Posted on October 17, 2017
Perry Capital and Arrowood delivered their petition for a writ of certiorari to the United States Supreme Court yesterday, and a copy of the filing is attached to this e-mail message. Perry and Arrowood look to the High Court to answer one question:
— Whether 12 U.S.C. sec. 4617(f), which prohibits courts from issuing injunctions that “restrain or affect the exercise of powers or functions of” the Federal Housing Finance Agency (“FHFA”) “as a conservator,” bars judicial review of an action by FHFA and the Department of Treasury to seize for Treasury the net worth of Fannie Mae and Freddie Mac in perpetuity.
Perry and Arrowood tell the nine justices the answer is no. The GSE shareholders go on to conclude, at p. 33:
“The D.C. Circuit’s decision dangerously misconstrues FHFA’s conservatorship powers. FHFA’s conservatorship provisions are neither new nor alien — Congress took them verbatim from FIRREA, importing the FDIC’s decades of sound experience in resolving troubled financial institutions, and the centuries of common-law conservatorships on which the FDIC relied. Nothing in the text or purpose of HERA, decades of FDIC practice, or centuries of common law even remotely condones the Net Worth Sweep’s massive expropriation — a confiscation that leaves the Companies functionally insolvent, saddled with Treasury’s $189 billion liquidation claim, and with no ability to escape a vampiric relationship with the government. Yet the decision below permits any governmental conservator — including the FDIC — to confiscate funds under its supervision without judicial review simply because the conservator did so in the course of operating the ward. That’s not a conservatorship; that’s embezzlement.”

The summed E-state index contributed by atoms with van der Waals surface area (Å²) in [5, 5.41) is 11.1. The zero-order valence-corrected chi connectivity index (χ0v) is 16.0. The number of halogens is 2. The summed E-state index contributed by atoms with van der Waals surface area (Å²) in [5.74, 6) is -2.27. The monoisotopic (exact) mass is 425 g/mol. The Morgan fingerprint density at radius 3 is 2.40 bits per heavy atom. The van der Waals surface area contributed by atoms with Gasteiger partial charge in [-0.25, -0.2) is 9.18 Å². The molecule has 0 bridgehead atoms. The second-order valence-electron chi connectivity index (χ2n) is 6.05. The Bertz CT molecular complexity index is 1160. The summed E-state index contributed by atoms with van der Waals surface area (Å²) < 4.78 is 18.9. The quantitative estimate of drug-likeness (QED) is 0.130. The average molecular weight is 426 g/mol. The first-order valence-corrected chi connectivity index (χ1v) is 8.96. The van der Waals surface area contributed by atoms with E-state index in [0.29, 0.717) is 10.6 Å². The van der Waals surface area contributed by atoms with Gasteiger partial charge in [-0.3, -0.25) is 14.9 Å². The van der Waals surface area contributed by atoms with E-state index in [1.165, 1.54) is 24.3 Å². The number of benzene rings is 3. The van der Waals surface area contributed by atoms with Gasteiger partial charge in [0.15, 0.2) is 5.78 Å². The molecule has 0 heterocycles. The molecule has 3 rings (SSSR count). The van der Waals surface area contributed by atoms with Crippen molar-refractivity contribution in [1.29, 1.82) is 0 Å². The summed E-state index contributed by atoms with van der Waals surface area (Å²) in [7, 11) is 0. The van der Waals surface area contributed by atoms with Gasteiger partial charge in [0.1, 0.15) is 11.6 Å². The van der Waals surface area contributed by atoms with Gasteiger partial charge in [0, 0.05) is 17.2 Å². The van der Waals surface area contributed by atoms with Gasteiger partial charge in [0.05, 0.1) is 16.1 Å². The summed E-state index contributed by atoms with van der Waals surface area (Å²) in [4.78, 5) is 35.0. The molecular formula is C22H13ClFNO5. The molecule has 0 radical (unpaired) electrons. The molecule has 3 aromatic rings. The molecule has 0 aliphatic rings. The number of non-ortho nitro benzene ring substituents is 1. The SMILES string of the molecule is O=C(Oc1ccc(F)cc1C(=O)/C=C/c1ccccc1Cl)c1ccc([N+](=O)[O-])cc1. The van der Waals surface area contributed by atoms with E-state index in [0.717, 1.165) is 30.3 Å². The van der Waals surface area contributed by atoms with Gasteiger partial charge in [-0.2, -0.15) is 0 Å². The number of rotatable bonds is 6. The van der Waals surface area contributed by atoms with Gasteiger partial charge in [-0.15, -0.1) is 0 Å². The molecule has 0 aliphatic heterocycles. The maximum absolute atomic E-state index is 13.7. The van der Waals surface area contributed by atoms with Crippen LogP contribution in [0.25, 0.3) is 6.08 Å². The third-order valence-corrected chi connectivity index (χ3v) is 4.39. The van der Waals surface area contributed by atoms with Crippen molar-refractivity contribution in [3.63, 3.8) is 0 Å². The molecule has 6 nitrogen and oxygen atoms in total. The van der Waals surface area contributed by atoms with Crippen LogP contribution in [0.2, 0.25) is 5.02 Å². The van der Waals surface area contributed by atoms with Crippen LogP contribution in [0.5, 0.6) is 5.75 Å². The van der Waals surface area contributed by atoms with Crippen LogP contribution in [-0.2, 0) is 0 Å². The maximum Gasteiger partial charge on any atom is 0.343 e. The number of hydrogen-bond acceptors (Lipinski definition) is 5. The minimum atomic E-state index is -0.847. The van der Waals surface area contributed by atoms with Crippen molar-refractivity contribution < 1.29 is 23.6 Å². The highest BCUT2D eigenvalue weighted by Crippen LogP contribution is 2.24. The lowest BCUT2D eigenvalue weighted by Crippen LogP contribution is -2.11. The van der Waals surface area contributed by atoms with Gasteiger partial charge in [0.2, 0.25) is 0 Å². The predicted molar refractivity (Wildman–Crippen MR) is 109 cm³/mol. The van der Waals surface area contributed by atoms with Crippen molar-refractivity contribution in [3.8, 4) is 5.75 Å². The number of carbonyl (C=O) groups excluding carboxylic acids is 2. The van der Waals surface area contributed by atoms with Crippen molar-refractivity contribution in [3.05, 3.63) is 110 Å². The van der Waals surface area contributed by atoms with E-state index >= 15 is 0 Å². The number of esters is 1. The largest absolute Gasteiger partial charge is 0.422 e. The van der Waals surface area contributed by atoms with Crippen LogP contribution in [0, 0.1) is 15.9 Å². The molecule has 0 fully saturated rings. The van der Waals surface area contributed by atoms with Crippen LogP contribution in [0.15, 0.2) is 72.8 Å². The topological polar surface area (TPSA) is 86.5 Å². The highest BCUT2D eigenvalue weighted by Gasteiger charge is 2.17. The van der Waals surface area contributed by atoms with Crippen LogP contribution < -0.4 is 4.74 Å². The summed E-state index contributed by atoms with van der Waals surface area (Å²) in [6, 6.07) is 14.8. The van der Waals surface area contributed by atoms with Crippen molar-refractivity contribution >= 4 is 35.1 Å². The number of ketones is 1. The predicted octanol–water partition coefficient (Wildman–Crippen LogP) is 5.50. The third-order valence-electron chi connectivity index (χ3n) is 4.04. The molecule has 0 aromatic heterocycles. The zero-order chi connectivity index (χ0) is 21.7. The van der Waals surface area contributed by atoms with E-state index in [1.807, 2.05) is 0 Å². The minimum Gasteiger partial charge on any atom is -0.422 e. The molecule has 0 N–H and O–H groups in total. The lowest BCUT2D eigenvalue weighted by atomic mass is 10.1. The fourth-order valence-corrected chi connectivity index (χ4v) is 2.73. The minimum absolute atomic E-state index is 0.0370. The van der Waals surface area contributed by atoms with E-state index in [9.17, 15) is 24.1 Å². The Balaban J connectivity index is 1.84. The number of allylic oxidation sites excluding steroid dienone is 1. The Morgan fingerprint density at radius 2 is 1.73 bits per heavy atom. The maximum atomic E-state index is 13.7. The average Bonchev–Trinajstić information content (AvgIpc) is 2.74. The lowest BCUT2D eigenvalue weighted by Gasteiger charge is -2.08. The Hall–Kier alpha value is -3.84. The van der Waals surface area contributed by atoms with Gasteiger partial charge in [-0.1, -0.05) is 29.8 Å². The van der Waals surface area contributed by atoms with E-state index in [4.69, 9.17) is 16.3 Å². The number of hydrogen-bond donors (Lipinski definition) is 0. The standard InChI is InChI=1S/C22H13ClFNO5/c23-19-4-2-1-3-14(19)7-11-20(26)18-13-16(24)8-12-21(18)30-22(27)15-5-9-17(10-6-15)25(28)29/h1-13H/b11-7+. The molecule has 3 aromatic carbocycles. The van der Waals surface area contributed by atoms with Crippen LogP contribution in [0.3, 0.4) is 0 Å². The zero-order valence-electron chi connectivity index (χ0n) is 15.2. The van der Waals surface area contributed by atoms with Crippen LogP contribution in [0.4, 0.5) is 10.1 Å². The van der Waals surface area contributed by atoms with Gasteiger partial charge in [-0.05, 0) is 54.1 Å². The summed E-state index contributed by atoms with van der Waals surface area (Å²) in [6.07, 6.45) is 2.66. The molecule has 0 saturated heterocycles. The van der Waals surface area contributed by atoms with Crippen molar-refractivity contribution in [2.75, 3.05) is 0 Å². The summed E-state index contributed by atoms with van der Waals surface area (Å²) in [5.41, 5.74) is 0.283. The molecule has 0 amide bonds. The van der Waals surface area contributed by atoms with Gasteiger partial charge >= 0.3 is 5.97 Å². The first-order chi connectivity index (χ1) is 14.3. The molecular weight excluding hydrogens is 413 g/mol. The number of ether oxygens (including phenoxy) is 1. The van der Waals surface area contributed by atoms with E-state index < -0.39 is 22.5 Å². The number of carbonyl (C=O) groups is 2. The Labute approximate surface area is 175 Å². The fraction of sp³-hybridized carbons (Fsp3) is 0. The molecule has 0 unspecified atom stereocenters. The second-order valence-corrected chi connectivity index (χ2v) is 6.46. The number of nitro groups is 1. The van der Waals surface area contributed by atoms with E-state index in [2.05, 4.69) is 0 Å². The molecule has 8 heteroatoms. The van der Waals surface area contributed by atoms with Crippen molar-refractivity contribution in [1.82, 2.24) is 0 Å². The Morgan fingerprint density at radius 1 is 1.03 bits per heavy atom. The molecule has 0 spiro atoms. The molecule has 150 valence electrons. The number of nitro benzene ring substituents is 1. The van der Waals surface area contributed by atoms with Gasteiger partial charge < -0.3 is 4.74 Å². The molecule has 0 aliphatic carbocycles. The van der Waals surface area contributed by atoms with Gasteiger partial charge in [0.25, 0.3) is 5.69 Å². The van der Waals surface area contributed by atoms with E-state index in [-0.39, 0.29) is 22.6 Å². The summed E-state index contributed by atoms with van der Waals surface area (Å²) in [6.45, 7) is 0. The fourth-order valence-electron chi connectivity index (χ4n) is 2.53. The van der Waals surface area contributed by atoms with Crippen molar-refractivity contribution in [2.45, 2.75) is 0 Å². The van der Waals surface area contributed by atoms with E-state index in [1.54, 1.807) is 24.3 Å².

Perry and Arrowood urge the Court to grant its petition and review the D.C. Circuit’s decision.Perry Capital Certiorari Petition as filed